Miles MacMillan hails from the Norh Bay area of Ontario and this is his first album, put together in his own studio.
The spacey cover presentation and titles might give you the impression that you're getting a drifting/ambient album but this is far from being the case with widespread use of older drum machines such as the Roland TR909 (or an equivalent) on the opening "In The Wake Of The Comet" or the tongue twisting "Irreversable Fall Into An Abyss Of Obscurity" (I could think of certain bands that fit this description!!). As part of Mcmillan's stated desire to create a cheesey/camp 60s sci-fi theme-type music it doesn't really work as it sounds too serious to these ears, despite the cheesy organ sound that pops up throughout. It's when such sounds are combined with even older relics such as the now trendy again TR303 that this becomes more obvious, especially in the case of "Waves Of Delusion" where these rhythms are combined with the cheapest, ropiest synth and piano sounds imaginable and the closing "Lullaby For The Aliens" with it's ultra-corny rhythms. I'm sure, though, though that the joke is going to be lost on many people who will take it all too seriously, especially if you remember 80s British artists such as Tim Stebbing and Pete Tedstone and who are thus more familiar with home studio synthmusic (in the days before software made everything so much easier!). This undoubtedly coloured my initial perception of the album, especially when Mcmillan is capable of turning out some more classy pieces such as "Arrival" where even the ubiquitous organ sounds fits in well, "The Age Of Enlightenment" and the up-tempo "Day Of Reckoning" that clocks in at 10.41 and boasts some hot leadlines as well as the additional talents of Bruce Mcmillan on electric piano and additional synths. The leadline here is pretty good as the up-tempo sections alternate with slower, more melodic ones.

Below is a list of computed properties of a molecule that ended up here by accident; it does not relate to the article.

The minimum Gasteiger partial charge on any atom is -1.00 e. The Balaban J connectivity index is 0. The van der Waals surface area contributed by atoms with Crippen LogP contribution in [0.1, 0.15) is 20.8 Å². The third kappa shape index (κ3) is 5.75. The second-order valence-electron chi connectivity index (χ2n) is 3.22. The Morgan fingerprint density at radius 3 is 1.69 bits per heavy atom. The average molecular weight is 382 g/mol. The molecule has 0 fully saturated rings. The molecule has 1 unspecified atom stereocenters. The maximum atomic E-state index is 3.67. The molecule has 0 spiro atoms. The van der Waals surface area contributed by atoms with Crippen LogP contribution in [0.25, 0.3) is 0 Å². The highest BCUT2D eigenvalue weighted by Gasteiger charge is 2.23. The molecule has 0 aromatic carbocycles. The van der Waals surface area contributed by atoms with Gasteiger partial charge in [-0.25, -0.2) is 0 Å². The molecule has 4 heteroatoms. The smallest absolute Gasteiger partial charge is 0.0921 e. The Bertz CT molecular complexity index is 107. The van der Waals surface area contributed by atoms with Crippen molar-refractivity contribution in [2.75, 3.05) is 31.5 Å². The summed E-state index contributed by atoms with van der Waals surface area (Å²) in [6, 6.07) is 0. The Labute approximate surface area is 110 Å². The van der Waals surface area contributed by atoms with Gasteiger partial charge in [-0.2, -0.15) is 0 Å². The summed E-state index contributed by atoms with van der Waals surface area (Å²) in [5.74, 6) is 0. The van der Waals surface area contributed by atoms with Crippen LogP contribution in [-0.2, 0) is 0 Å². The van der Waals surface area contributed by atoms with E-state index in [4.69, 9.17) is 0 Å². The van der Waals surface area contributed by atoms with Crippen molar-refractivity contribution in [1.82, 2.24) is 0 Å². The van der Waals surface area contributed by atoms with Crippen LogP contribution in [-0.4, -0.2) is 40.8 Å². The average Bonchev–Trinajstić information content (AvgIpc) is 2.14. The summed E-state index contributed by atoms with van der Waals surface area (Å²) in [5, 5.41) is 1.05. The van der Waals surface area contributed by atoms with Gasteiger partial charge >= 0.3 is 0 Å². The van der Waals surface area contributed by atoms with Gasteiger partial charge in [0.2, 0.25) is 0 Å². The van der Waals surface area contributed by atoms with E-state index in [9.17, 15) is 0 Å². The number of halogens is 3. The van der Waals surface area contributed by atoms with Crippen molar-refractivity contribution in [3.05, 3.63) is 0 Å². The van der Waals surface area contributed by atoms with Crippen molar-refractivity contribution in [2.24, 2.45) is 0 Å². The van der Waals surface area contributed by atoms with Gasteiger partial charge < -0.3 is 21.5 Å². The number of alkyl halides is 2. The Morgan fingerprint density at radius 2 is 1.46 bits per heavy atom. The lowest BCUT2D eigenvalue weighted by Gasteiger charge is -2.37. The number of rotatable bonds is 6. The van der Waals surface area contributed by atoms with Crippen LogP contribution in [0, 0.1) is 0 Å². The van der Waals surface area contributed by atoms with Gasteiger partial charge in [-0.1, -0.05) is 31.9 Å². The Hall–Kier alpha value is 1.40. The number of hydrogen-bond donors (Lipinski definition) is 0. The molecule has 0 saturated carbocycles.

Mcmillan is udoubtedly playing a dangerous game with this release and could quite easily come a cropper through any misunderstanding of his intentions but if you approach it in the right frame of mind it does make more sense.
Artist Link: http://www.milesmacmillan.com